The Art of Deception in Social Media Phishing

Adrien Gendre

October 10, 2019

4 min

The growth of social media phishing can be largely attributed to the broadening reach of social media companies like Facebook, Instagram, and LinkedIn. All have branched out considerably, with expanded features and integration with third-party applications. To a phisher, social media offers not only a large pool of victims but also an endless array of entry points.

The connection between social engineering and social media phishing

Social engineering is the process of using psychological manipulation to encourage a victim to disclose confidential information. For social engineering to be effective, a cybercriminal must have personal information about his or her victims. What better platform to find this information than on social media?

3.4 billion of the world’s population uses social media. Despite warnings to secure our accounts with strong passwords and avoid revealing overly personal details, we continue to ignore best practices and open ourselves to attack. We share our whereabouts, political affiliations, financial hardships, health issues, and career ups and downs. This information is all a cybercriminal needs to socially engineer and hit us where it hurts.

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Facebook phishing

It’s no surprise that the largest and most influential social media company in the world would also be the most impersonated by phishers. In Q2 2019, Facebook phishing URLs increased by more than 175%, making Facebook the third most impersonated brand in phishing attacks.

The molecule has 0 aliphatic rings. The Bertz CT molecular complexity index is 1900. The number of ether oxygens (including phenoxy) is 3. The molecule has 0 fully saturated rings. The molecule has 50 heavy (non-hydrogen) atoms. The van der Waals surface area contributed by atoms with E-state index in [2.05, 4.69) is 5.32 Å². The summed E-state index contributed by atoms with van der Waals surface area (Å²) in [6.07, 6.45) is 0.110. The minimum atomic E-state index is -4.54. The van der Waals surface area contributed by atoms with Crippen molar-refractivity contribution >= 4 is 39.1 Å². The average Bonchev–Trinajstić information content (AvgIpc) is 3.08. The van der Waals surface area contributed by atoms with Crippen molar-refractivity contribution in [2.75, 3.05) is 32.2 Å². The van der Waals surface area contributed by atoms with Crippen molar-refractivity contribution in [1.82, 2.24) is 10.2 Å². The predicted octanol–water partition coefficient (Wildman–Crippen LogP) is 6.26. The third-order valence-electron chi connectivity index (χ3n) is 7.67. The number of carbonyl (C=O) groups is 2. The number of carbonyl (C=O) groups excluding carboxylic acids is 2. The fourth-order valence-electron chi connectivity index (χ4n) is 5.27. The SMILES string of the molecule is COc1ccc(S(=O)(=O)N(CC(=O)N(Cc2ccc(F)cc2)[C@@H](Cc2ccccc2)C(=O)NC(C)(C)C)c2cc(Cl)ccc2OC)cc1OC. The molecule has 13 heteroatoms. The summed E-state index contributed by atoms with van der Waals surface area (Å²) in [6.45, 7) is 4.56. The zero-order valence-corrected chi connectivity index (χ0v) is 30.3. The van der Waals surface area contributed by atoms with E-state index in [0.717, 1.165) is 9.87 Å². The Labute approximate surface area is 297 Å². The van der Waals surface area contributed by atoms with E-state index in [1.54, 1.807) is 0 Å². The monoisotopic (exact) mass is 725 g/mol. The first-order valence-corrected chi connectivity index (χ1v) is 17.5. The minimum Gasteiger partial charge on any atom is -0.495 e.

This increase comes after a significant slow-down between Q2–Q4 2018. To understand the spike, consider how Facebook became the behemoth it is today. In 2007 Facebook had only 20 million users. After opening its platform to outside developers, Facebook grew by an average of 200 million users per year.

The apps that those developers integrated with Facebook stored data—lots of it—on Facebook users. Eventually, the data wound up on the black market, fetching around $5.20 per record as of 2017. With that data in hand, cybercriminals were free to carry out any number of crimes on its victims.

Stories about data leaks have continued to plague Facebook. As a result, Facebook users are accustomed to receiving updates from Facebook about the company’s privacy initiatives. In some cases, however, it’s not Facebook that is sending those emails but phishers impersonating Facebook. With users on heightened alert from a constant stream of negative news stories, they react quickly when phishers direct them to update their Facebook passwords, unknowingly divulging the very data they were trying to protect.

In other cases, phishers directly exploit the third-party app relationship to steal user data. Facebook's universal login API allows users to log in to tens of thousands of apps directly from Facebook. Phishers exploit this by building phishing pages designed to look like Facebook Login. A user tries to log in to a popular app but actually divulges their login credentials to the phisher.

Instagram phishing

Once known for being little more than a selfie database, Instagram has become an advertising giant and a career springboard for the internet famous. Instagram phishing and spear phishing attacks have picked up steam in recent years as the platform has grown to 1 billion users.